Shifting Sands at Erskine
March 15, 2010
While the Associate Reformed Presbyterian Church Synod, a confessional evangelical Presbyterian denomination, has worked for some years to gently turn around its increasingly secularized Erskine college, the reality of difference between the denomination's and the former board and present administration's direction for the school are now stunningly stark.
On March 3, 2010, the Synod of the Associate Reformed Presbyterian Churches, the broadest and highest representative assembly of the denomination (with representation from all local congregations) voted by large majorities to adjust the direction of the institution, in part by reconstituting the board of the denominationally owned institution, which had effectively stonewalled previous attempts to renew and strengthen the historic evangelical and Reformed mission of the institution.
Following the Synod decisions, Board of Trustees Chairman Scott Mitchell along with other members of the previous board indicated their willingness to work with the Synod directives, and serve on the reconstituted Board. College President Randy Ruble also declared his intent to work with the Synod and issued public statements that the accreditation and day-to-day operations of the institution would in no way be affected. On campus, people seemed divided, with many students voicing support for the Synod's actions. Across most of the denomination the mood was one of relief and new hope that issues at the college and seminary would at last be addressed.
Behind the scenes, however, other moves were afoot. Efforts were quickly underway to lobby SACS and ATS to revoke Erskine's accreditation, citing fears of loss of academic freedom. A group of outraged alumni, led by Aldon Knight and others, worked on various angles, including hard lobby of SACS accreditors, and soon SACS issued statements publicly noting concern and the need for investigation.
Meanwhile, Board Chairman Scott Mitchell, a ruling elder in the Tennessee-Alabama Presbytery of the ARP launched a unilateral suit against the Interim Board and General Synod of the ARP on behalf of Erskine College, claiming "irreparable damage" to the institution through potential loss of SACS accreditation. Ruble at the same time transitioned to voicing statements of increasing concern regarding the situation. Now he openly criticizes and challenges the Synod actions in public media, providing a greater aura of legitimacy to the litigation effort.
Whether the suit will prove successful is not clear. However, the circumstances themselves are far more revealing of the college's condition. It is very evident that a portion of the Erskine constituency, along with a minority in the denomination, have little regard for working through God-given patterns of church government, perhaps because of the continual growth of the more conservative evangelical majority. That a Synod would call for a greater integration of faith and learning, and a more distinctively Christian worldview in her institutions ought to be encouraging to a Christian. That a Synod would seek to have its institutions uphold the infallibility and inerrancy of the Scriptures is a baseline, historic distinction between evangelical and liberal trending to secular.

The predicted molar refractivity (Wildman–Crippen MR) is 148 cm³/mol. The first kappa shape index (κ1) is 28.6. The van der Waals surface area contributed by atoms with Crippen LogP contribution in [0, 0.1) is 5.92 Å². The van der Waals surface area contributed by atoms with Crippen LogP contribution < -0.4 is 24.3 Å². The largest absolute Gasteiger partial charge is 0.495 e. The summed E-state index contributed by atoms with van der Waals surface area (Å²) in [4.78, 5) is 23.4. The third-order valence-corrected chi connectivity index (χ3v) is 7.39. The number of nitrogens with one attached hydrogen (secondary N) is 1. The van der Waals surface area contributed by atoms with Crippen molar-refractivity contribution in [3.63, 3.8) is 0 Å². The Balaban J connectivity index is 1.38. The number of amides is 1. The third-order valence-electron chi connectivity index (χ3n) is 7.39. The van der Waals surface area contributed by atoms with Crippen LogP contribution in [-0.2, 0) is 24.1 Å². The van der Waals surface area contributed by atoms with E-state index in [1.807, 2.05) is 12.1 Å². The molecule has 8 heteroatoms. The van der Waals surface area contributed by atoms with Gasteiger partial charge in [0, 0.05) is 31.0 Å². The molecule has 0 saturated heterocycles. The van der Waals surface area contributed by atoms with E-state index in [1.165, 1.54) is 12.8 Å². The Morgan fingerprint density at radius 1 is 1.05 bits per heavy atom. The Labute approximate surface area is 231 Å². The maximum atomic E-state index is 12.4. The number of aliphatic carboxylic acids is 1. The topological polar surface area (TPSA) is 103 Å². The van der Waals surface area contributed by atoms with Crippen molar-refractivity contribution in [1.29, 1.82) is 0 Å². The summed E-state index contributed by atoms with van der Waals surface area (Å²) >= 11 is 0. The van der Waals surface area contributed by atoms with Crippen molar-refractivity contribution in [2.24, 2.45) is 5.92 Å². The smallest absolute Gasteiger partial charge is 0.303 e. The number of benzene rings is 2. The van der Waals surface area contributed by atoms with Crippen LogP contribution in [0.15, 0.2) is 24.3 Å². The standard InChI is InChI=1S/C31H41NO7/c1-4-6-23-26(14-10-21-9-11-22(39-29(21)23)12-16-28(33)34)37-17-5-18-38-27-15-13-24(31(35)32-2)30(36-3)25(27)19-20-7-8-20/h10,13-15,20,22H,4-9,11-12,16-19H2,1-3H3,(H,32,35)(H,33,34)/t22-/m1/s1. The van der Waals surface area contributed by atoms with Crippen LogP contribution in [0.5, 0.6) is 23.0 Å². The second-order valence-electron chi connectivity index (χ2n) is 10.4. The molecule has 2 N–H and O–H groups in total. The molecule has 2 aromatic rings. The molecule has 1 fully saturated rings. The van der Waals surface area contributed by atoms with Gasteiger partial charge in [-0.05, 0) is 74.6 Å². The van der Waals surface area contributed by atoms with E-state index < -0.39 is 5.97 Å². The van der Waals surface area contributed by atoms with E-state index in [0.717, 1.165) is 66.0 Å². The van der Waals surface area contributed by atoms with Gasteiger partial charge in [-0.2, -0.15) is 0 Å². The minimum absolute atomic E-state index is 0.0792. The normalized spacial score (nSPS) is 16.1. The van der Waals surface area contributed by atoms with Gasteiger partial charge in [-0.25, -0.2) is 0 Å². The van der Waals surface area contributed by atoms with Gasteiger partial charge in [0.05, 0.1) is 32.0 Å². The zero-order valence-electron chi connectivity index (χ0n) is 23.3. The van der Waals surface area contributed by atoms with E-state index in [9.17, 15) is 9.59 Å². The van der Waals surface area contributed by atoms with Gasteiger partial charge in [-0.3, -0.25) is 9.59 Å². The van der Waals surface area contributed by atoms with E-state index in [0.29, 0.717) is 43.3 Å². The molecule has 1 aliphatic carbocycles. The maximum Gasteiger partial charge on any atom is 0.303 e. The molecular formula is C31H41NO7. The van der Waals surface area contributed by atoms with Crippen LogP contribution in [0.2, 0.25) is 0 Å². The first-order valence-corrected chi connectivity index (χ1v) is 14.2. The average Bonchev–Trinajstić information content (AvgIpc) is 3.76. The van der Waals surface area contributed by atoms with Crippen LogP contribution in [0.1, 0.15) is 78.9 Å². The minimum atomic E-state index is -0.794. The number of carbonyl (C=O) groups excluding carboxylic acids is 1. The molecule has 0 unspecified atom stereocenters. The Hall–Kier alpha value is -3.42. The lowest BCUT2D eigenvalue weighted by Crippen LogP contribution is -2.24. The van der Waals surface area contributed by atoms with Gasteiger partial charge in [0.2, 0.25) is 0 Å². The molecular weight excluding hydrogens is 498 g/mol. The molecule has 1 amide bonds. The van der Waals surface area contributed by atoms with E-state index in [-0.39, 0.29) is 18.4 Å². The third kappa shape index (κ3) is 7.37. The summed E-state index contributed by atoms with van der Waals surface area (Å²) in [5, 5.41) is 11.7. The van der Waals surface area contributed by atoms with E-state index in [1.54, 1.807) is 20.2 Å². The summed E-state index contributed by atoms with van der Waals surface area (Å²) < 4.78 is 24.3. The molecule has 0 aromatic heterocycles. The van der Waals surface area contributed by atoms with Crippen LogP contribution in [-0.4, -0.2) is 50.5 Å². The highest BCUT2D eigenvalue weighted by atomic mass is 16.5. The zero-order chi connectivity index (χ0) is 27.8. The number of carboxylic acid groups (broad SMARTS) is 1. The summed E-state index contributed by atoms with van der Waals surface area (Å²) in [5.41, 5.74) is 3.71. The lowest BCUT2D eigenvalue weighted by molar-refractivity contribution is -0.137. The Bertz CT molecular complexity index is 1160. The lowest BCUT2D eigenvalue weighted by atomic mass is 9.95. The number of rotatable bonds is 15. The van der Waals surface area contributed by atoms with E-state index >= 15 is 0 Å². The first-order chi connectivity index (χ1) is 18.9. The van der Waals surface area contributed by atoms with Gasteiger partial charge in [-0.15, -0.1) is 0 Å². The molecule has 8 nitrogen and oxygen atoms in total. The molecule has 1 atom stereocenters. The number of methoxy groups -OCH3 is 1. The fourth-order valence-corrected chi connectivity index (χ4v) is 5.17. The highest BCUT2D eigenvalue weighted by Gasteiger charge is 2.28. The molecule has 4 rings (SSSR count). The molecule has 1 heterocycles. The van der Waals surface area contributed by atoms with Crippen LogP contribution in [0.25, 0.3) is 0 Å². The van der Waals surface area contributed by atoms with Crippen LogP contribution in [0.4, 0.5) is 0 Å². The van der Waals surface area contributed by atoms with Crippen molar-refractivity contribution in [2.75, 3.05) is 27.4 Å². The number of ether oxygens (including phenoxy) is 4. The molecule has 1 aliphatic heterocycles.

Though astonishing, this historic event also provides helpful clarity, and a sobering reality check on the depth of decay to address. Concerns regarding the former board and leading parts of the administration, along with a small portion of the denomination, are verified. One would be hard pressed to see why an evangelical denomination would accommodate in her ministries those willing to pursue an end run through civil courts, in defiance of the very nature of Christ's church and her desire to pursue faithfulness. It is difficult to see any reflection of grace, gospel, or biblical justice in attempting to wrest the control of these institutions away from the denomination which formed, supports, and has owned them for nearly 200 years.
Yet, the sure comfort even in the midst of deep tensions and challenge is that God does honor those who honor Him; He does work all things together for good to those who love Him. He will certainly do this for a denomination taking up this cross to follow Him, striving for greater faithfulness to His glory.
Dr. William VanDoodewaard is Assistant Professor of History at Patrick Henry College, Visiting Professor of Church History at Puritan Reformed Theological Seminary, and a member of Good News Presbyterian Church (ARP), Frederick, MD.
[Editor's Notes]: The views presented in this article are of its author and are not necessarily those of ref21, the Alliance of Confessing Evangelicals, or its editors.
Additional information regarding the events at Erskine can be found in any number of places on the web. Among them is the Aquila Report.